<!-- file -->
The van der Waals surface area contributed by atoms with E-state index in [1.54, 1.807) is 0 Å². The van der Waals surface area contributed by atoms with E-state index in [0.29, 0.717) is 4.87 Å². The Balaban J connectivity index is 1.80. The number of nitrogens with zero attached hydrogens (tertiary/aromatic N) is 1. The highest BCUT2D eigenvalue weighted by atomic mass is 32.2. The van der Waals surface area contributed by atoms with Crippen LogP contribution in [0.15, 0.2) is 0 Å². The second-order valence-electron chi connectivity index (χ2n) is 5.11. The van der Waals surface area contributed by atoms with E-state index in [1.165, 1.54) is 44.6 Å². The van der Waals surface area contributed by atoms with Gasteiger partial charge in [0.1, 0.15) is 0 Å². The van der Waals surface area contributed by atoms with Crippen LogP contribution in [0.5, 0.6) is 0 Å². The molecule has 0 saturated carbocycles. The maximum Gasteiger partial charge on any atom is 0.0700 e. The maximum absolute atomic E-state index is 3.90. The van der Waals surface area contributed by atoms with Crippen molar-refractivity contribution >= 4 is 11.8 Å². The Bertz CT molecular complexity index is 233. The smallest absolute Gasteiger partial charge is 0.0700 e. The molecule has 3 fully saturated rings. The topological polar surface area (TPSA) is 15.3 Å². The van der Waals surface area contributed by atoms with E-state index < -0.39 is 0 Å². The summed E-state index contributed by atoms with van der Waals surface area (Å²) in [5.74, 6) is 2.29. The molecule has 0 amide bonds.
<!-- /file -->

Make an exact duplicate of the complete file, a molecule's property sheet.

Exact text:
The van der Waals surface area contributed by atoms with E-state index in [1.54, 1.807) is 0 Å². The van der Waals surface area contributed by atoms with E-state index in [0.29, 0.717) is 4.87 Å². The Balaban J connectivity index is 1.80. The number of nitrogens with zero attached hydrogens (tertiary/aromatic N) is 1. The highest BCUT2D eigenvalue weighted by atomic mass is 32.2. The van der Waals surface area contributed by atoms with Crippen LogP contribution in [0.15, 0.2) is 0 Å². The second-order valence-electron chi connectivity index (χ2n) is 5.11. The van der Waals surface area contributed by atoms with E-state index in [1.165, 1.54) is 44.6 Å². The van der Waals surface area contributed by atoms with Gasteiger partial charge in [0.1, 0.15) is 0 Å². The van der Waals surface area contributed by atoms with Crippen LogP contribution in [0.5, 0.6) is 0 Å². The molecule has 0 saturated carbocycles. The maximum Gasteiger partial charge on any atom is 0.0700 e. The maximum absolute atomic E-state index is 3.90. The van der Waals surface area contributed by atoms with Crippen molar-refractivity contribution >= 4 is 11.8 Å². The Bertz CT molecular complexity index is 233. The smallest absolute Gasteiger partial charge is 0.0700 e. The molecule has 3 fully saturated rings. The topological polar surface area (TPSA) is 15.3 Å². The van der Waals surface area contributed by atoms with E-state index < -0.39 is 0 Å². The summed E-state index contributed by atoms with van der Waals surface area (Å²) in [5.74, 6) is 2.29. The molecule has 0 amide bonds.